Party’s over: 17 Chicago party bus firms ordered to cease and desist

Seventeen party bus companies were ordered Monday to “cease and desist” after being accused of violating new regulations aimed at reining in rowdyism and violence and at preventing buses from turning into what one aldermen has called “rolling cemeteries.”

Business Affairs and Consumer Protection Commissioner Rosa Escareno said the 17 companies targeted during a joint operation by her department and Chicago Police were accused of a host of violations.

They range from operating without a license or insurance and failing to hire security guards and install surveillance cameras when alcohol is present to ignoring the requirement to maintain a log of passengers served and stops made.

The targeted companies — and party bus operators issued 34 “administrative notices of violation” — face minimum fines of $1,000 for the first violation and up to $10,000 for repeat offenses.

PARTY’S OVER?: Alderman wants to crack down on rowdy party-bus patrons

At a news conference Monday at police headquarters, Escareno said the crackdown was aimed at taking “unlicensed operators and activity off the street in the interest of public safety.”

She also urged consumers to “beware” and make certain the party buses they hire are complying with the tough new ordinance approved by the City Council in mid-April.

“If you are contracting services with an unlicensed operator, your trip will be shut down. … When somebody is not properly licensed, you can lose your money,” Escareno said.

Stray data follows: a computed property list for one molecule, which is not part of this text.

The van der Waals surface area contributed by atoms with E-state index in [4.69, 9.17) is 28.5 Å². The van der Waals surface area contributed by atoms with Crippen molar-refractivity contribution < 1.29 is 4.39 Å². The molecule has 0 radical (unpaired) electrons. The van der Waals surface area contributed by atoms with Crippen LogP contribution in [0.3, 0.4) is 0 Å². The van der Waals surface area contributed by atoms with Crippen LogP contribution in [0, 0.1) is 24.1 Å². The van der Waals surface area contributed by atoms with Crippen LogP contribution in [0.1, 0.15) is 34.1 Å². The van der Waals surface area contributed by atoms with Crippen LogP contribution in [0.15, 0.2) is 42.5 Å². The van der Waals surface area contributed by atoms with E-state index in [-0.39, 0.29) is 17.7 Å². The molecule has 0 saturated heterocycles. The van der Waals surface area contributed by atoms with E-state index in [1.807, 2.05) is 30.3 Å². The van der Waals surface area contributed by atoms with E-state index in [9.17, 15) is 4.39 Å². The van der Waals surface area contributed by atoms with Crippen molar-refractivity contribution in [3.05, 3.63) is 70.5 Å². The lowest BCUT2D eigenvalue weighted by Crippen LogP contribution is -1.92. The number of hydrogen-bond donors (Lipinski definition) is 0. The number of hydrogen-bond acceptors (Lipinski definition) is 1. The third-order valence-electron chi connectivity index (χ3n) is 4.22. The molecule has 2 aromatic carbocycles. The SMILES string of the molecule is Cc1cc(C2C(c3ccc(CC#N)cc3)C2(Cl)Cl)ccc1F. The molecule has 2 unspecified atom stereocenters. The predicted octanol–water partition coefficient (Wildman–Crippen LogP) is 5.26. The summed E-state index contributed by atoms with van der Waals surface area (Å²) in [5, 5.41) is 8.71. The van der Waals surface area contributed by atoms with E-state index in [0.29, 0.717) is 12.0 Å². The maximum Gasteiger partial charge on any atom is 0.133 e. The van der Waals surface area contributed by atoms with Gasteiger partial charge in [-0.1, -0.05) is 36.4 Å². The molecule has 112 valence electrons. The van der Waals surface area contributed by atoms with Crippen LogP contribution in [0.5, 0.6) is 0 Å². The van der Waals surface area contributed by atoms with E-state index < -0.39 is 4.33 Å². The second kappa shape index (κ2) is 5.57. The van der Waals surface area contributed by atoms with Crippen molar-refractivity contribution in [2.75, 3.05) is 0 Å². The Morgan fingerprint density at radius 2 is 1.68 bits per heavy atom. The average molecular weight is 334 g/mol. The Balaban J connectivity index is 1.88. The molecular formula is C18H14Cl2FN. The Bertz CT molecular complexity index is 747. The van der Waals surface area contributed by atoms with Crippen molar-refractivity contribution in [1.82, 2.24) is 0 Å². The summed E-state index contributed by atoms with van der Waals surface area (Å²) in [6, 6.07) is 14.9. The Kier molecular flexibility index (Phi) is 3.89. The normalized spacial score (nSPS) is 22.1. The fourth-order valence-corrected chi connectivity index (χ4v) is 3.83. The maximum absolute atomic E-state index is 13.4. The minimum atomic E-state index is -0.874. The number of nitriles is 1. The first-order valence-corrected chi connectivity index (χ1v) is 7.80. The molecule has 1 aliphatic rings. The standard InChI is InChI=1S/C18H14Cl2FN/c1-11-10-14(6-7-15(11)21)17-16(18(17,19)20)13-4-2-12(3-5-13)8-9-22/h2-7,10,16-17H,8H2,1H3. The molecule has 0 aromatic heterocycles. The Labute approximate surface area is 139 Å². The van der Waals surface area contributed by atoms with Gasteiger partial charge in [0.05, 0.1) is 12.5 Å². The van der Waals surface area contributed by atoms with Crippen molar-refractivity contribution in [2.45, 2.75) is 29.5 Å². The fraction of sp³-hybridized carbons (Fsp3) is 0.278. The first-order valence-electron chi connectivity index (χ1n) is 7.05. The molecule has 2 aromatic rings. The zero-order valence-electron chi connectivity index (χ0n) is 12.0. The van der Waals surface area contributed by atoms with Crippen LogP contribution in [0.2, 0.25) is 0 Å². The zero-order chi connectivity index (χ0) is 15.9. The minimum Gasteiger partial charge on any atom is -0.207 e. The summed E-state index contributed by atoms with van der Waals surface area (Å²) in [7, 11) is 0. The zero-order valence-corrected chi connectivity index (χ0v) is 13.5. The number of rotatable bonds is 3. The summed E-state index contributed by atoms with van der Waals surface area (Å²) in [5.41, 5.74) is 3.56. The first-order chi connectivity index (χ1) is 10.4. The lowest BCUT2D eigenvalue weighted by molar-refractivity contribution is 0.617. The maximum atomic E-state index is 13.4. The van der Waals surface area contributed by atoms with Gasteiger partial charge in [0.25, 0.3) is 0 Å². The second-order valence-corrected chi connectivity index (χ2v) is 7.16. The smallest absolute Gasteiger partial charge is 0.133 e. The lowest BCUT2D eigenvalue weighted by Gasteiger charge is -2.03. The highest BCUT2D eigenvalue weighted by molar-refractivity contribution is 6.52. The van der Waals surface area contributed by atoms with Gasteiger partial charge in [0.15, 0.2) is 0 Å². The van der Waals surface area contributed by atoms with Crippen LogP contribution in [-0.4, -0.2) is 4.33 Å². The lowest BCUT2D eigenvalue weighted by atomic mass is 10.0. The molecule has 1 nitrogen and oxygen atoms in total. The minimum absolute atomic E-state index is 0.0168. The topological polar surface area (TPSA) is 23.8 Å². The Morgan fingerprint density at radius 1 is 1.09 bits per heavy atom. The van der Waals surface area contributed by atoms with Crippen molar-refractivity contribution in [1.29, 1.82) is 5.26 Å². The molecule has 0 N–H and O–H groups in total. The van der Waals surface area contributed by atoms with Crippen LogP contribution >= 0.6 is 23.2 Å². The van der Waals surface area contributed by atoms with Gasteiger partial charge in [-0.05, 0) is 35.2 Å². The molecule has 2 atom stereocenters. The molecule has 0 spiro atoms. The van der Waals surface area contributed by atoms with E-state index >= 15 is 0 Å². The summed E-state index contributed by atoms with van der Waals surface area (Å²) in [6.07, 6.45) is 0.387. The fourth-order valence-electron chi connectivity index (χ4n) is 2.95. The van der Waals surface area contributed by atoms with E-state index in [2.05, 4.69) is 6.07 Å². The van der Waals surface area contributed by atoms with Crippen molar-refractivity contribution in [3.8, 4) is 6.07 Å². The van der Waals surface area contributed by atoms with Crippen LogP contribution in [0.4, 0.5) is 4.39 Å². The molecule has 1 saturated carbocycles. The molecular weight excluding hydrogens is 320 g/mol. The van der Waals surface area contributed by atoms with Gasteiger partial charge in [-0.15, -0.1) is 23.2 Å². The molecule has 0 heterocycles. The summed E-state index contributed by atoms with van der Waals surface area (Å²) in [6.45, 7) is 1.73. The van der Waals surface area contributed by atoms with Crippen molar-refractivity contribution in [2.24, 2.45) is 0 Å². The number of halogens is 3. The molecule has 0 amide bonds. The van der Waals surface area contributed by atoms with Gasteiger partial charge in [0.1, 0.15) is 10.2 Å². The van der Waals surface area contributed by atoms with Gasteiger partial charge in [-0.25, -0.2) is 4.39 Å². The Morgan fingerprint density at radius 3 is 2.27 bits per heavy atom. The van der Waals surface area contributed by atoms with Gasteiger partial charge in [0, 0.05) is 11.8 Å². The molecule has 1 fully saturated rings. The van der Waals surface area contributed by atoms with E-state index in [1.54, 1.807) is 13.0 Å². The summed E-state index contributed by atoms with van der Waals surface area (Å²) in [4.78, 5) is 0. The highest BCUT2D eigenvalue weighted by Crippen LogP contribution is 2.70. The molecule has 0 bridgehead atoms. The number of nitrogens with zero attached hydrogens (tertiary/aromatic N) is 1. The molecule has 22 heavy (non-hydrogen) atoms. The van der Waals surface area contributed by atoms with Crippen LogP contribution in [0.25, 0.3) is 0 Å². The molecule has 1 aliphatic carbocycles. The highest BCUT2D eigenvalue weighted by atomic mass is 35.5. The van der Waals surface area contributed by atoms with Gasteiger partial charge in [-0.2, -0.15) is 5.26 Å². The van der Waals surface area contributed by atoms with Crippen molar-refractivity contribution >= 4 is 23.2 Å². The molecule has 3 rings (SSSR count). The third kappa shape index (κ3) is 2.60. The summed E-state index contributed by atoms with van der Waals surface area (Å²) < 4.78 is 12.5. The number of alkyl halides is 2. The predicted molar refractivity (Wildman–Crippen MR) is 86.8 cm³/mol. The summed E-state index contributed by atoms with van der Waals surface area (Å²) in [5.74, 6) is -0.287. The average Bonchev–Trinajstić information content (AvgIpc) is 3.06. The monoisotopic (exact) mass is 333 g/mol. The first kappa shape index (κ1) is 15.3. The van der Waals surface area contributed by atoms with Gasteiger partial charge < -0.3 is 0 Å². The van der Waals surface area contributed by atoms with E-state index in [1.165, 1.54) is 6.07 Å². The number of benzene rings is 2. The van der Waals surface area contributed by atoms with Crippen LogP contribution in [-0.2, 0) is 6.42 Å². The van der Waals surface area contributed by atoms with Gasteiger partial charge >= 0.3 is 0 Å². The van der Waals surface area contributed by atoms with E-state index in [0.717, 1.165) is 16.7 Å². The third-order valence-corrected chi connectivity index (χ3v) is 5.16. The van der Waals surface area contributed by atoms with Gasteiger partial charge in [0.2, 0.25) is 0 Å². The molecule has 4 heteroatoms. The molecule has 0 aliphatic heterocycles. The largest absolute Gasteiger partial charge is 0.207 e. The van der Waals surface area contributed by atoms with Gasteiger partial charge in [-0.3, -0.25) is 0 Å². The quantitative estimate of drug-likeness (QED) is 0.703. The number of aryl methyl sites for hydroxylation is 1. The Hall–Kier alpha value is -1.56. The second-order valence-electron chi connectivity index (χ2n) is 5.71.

Tony Riccio, the Chicago Police Department’s chief of organized crime, said party buses have been a chronic problem.

“We’ve seen gangs — street gangs actually — rent some of these party buses to go bar-hopping essentially. They get off in areas [where] there’s other gangs established over there. … It would lead to fights on the street,” Riccio said.

“We had a shooting up on the North end of the city in the 24th District outside of a Dunkin’ Donuts that stemmed from problems on a charter bus maybe six months ago. So we do see a lot of problems and violence that stems from the fact that they were just completely unregulated.”

Downtown Ald. Brendan Reilly (42nd) said he was “happy to partner” with Mayor Rahm Emanuel to pass the tougher regulations and he’s “glad to see the new ordinance being aggressively enforced.”

“In recent years, there have been far too many incidents involving alcohol, drugs and guns on these party buses. The new law, coupled with aggressive enforcement should help finally address this serious issue in very short order,” Reilly wrote in an email to the Chicago Sun-Times.

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